Leaders are constantly tempted to focus on people higher up the food chain. Courting the influential and powerful seems like the best decision, since they are the ones who can provide the greatest benefit in return. Life’s funny, though, and it’s often the characters on the margins who end up changing our story the most. Growing up in the junkyard I knew a lot of . . . let’s call them “interesting” characters. So I can sorta understand Rahab, a resident of Jericho we read about in Joshua 2 and 6.
I shared yesterday how Jesus could be perceived according to certain leadership standards as having failed numerous times… In a Nazarene synagogue, Jesus initially astonishes his hearers with his teaching ability. But that brief approval is quickly followed by criticism, rejection and… an attempt to kill Jesus! With this kind of response from his audience, I don’t think Jesus would have passed the modern test of “successful” preaching or leadership, would he?
In Jedd Medefind and Erik Lokkesmoe’s book, The Revolutionary Communicator, they highlight the fact that Jesus made time for solitude amidst the incredible demands of his ministry. “Jesus, of course, was well aware his presence and words were in demand. This is precisely why he traded an hour or two of sleep for time alone. For Jesus, solitude and quiet, reflection and prayer, were lifeblood” (The Revolutionary Communicator, 118).
Jesus ate, he slept, and here we see, he worked. And though the word we translate “carpenter” could have meant a broader range of things back then, we know Jesus worked humbly and diligently with his hands. He learned his trade, refined his skills, and worked the daily and ordinary grind, like many of us.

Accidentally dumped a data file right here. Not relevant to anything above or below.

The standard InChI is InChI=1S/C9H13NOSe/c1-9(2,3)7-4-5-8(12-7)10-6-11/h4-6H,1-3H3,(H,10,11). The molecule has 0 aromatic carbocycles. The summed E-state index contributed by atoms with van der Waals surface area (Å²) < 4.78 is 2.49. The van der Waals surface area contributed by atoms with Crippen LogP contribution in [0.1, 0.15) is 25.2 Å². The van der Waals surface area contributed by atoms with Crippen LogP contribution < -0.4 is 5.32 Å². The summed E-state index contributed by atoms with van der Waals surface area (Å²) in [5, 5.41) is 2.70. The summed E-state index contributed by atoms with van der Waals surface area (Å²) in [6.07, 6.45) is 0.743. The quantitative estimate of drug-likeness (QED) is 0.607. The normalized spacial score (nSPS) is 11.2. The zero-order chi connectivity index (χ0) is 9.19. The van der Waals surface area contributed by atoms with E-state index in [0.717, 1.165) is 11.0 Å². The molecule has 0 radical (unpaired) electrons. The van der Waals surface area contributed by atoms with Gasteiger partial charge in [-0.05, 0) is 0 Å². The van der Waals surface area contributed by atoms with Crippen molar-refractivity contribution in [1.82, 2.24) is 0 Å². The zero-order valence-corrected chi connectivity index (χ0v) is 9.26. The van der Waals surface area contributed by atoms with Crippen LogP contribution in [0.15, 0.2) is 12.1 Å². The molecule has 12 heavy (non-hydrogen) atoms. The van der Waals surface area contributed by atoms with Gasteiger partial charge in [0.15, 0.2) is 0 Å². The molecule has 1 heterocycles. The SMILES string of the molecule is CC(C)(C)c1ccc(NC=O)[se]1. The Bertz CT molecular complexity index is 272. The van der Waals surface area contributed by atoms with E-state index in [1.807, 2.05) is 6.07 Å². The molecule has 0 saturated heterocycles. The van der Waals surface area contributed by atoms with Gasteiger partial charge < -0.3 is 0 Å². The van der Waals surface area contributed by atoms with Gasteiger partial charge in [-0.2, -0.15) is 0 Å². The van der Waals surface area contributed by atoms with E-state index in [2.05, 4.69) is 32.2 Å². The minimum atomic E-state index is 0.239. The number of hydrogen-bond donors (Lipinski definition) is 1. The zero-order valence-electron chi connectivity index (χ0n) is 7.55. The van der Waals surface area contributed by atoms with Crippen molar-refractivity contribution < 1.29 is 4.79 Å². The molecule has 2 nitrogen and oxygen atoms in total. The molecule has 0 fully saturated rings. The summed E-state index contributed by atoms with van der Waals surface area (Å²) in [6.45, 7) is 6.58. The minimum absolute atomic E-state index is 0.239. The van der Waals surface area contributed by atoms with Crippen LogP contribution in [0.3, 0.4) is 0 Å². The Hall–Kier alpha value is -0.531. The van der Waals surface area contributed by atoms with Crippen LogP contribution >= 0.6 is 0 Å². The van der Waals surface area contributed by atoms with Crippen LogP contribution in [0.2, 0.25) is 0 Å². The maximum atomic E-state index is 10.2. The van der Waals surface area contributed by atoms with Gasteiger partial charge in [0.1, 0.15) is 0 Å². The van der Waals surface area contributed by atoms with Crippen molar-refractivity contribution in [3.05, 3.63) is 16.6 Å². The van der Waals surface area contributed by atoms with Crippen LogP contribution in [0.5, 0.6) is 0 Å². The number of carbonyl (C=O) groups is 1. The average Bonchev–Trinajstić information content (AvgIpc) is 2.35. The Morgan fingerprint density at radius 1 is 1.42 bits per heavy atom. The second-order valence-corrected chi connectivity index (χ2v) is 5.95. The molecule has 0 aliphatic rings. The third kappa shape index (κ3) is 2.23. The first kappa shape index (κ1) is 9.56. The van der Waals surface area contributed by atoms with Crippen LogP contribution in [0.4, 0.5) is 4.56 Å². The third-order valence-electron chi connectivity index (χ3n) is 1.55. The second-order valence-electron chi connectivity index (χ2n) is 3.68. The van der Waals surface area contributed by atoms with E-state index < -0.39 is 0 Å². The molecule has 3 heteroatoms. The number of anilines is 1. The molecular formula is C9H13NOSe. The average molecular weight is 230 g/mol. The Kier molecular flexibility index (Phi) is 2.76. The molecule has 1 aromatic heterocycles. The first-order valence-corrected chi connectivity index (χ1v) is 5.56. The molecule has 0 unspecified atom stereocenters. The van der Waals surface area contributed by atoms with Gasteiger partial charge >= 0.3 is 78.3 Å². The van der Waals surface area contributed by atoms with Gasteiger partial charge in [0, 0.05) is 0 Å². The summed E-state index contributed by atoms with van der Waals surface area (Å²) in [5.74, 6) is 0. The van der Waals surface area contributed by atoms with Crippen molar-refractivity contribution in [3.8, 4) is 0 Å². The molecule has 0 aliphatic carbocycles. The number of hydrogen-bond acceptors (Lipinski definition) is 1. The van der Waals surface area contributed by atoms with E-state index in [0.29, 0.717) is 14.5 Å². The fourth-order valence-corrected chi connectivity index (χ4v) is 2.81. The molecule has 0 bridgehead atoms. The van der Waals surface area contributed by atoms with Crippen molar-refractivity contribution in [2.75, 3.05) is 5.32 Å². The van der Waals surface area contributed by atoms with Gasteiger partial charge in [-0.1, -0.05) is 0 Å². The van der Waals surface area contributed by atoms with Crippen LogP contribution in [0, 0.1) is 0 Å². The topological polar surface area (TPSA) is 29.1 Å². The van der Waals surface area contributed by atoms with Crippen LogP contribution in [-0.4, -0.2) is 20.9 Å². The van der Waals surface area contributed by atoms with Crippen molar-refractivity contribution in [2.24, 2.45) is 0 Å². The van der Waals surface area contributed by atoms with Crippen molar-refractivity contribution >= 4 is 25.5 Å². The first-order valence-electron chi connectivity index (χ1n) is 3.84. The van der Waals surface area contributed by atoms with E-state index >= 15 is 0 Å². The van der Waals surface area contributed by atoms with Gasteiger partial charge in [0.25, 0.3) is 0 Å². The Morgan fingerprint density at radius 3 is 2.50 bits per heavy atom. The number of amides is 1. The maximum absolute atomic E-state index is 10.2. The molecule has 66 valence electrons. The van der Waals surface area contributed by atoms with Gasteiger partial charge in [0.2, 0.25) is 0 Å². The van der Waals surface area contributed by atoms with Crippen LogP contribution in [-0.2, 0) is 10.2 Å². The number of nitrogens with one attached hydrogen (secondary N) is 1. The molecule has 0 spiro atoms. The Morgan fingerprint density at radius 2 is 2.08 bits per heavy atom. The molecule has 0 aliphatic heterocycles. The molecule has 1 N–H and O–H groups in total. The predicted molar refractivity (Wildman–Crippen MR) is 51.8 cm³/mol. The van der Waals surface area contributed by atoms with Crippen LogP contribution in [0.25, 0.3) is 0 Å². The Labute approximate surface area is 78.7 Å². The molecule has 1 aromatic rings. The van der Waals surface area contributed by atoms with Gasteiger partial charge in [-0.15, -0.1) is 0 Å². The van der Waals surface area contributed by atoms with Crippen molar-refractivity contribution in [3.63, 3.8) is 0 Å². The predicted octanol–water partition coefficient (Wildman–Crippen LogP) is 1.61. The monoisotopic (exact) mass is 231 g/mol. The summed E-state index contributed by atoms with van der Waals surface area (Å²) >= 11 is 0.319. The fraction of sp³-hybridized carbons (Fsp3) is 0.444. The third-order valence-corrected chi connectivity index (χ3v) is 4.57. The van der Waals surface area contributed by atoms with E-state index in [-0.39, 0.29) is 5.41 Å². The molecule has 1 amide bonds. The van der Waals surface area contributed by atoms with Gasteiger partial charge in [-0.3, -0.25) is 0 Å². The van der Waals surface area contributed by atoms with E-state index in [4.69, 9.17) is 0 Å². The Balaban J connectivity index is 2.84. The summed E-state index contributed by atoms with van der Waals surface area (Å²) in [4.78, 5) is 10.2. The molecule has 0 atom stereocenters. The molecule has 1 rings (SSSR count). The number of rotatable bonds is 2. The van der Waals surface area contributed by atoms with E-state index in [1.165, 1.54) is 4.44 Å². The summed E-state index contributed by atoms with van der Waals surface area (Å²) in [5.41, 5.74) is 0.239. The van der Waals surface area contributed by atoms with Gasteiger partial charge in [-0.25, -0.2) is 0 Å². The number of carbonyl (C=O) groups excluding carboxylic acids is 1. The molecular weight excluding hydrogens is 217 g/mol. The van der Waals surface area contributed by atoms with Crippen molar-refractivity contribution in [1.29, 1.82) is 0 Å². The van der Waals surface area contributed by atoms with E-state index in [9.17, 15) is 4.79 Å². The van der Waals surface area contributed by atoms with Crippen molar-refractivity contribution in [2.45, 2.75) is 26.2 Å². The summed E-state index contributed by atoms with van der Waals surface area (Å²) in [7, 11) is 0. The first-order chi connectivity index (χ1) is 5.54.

Through the years, I have learned that some of what we call “failure” is really just growth, or transition, or a lesson being learned. It is the act of discovering something new about ourselves and the world, or entering in to a new season, or becoming more fully alive.
Jesus had a way of using questions to help people see better… Leaders become good at asking questions that help others see barriers in their lives and in their world. But leaders more importantly need to live a compelling life that forces people to ask the right kinds of questions, challenging assumptions and leading people to make choices for a better life revolving around Christ.
When a blind beggar cries out to Jesus for mercy, Jesus decides to ask the man what he wants. Isn’t it obvious? A blind beggar obviously needs to be healed! But Jesus respects the man by not assuming, but instead asking an empowering question that allows for the one in need to express his desire. Just this one observation of Jesus’s leadership speaks volumes to how we should engage with those we serve.
When you focus on a few, there are going to be some who are disappointed that they weren’t chosen. But good leadership isn’t driven by pleasing people… If we study Jesus’s leadership, we will see that his investment in a few key people was a core strategy for his short three-year ministry.
Why does [Jesus] leave when there is so much momentum in Capernaum? At the very start of Jesus’s ministry, he is disappointing followers by not doing what they want and not meeting legitimate needs… Apparently the greatest leader to ever walk planet Earth understood that fulfilling his calling perfectly would leave many people disappointed.
The purpose of leadership is to mobilize people and resources towards a determined goal. Transformational leadership, however, is about cultivating future leaders who can carry on the mission for generations to come. Transformational leaders look at their core group of followers and are able to discern the future leaders that lie within. This is what Jesus was doing when he called out the twelve disciples.